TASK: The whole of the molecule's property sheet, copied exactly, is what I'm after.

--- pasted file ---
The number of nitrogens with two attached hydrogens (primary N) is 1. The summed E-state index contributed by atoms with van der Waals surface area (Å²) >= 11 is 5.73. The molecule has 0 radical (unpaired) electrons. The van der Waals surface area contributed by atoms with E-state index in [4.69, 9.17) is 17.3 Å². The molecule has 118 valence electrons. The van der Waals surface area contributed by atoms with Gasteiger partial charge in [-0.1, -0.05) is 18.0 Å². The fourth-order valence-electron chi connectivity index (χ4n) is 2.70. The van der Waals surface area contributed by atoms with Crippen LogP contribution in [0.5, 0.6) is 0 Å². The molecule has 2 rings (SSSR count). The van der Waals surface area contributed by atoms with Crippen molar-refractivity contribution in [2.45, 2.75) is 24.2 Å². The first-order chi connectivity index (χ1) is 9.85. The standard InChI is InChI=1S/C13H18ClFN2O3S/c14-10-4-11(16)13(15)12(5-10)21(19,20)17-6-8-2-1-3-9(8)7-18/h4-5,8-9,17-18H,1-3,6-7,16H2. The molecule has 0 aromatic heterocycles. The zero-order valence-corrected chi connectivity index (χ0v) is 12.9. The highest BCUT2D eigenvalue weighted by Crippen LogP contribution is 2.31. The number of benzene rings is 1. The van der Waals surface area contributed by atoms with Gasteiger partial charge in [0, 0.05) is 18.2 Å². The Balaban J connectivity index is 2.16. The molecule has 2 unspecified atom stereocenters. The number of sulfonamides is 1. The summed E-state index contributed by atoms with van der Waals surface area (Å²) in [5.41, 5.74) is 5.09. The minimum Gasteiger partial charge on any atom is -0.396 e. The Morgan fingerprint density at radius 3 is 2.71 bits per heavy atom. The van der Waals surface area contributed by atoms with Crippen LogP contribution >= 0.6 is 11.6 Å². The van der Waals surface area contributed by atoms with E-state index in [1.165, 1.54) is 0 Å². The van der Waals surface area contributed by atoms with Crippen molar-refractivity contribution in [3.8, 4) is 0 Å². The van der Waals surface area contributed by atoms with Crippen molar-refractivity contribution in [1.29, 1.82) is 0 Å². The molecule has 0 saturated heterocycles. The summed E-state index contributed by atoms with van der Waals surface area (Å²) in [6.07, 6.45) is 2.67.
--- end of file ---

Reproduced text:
The number of nitrogens with two attached hydrogens (primary N) is 1. The summed E-state index contributed by atoms with van der Waals surface area (Å²) >= 11 is 5.73. The molecule has 0 radical (unpaired) electrons. The van der Waals surface area contributed by atoms with E-state index in [4.69, 9.17) is 17.3 Å². The molecule has 118 valence electrons. The van der Waals surface area contributed by atoms with Gasteiger partial charge in [-0.1, -0.05) is 18.0 Å². The fourth-order valence-electron chi connectivity index (χ4n) is 2.70. The van der Waals surface area contributed by atoms with Crippen LogP contribution in [0.5, 0.6) is 0 Å². The molecule has 2 rings (SSSR count). The van der Waals surface area contributed by atoms with Crippen molar-refractivity contribution in [2.45, 2.75) is 24.2 Å². The first-order chi connectivity index (χ1) is 9.85. The standard InChI is InChI=1S/C13H18ClFN2O3S/c14-10-4-11(16)13(15)12(5-10)21(19,20)17-6-8-2-1-3-9(8)7-18/h4-5,8-9,17-18H,1-3,6-7,16H2. The molecule has 0 aromatic heterocycles. The zero-order valence-corrected chi connectivity index (χ0v) is 12.9. The highest BCUT2D eigenvalue weighted by Crippen LogP contribution is 2.31. The number of benzene rings is 1. The van der Waals surface area contributed by atoms with Gasteiger partial charge in [0, 0.05) is 18.2 Å². The Balaban J connectivity index is 2.16. The molecule has 2 unspecified atom stereocenters. The number of sulfonamides is 1. The summed E-state index contributed by atoms with van der Waals surface area (Å²) in [5.41, 5.74) is 5.09. The minimum Gasteiger partial charge on any atom is -0.396 e. The Morgan fingerprint density at radius 3 is 2.71 bits per heavy atom. The van der Waals surface area contributed by atoms with Crippen LogP contribution >= 0.6 is 11.6 Å². The van der Waals surface area contributed by atoms with E-state index in [1.165, 1.54) is 0 Å². The van der Waals surface area contributed by atoms with Crippen molar-refractivity contribution in [3.8, 4) is 0 Å². The van der Waals surface area contributed by atoms with Crippen molar-refractivity contribution in [1.29, 1.82) is 0 Å². The molecule has 0 saturated heterocycles. The summed E-state index contributed by atoms with van der Waals surface area (Å²) in [6.07, 6.45) is 2.67.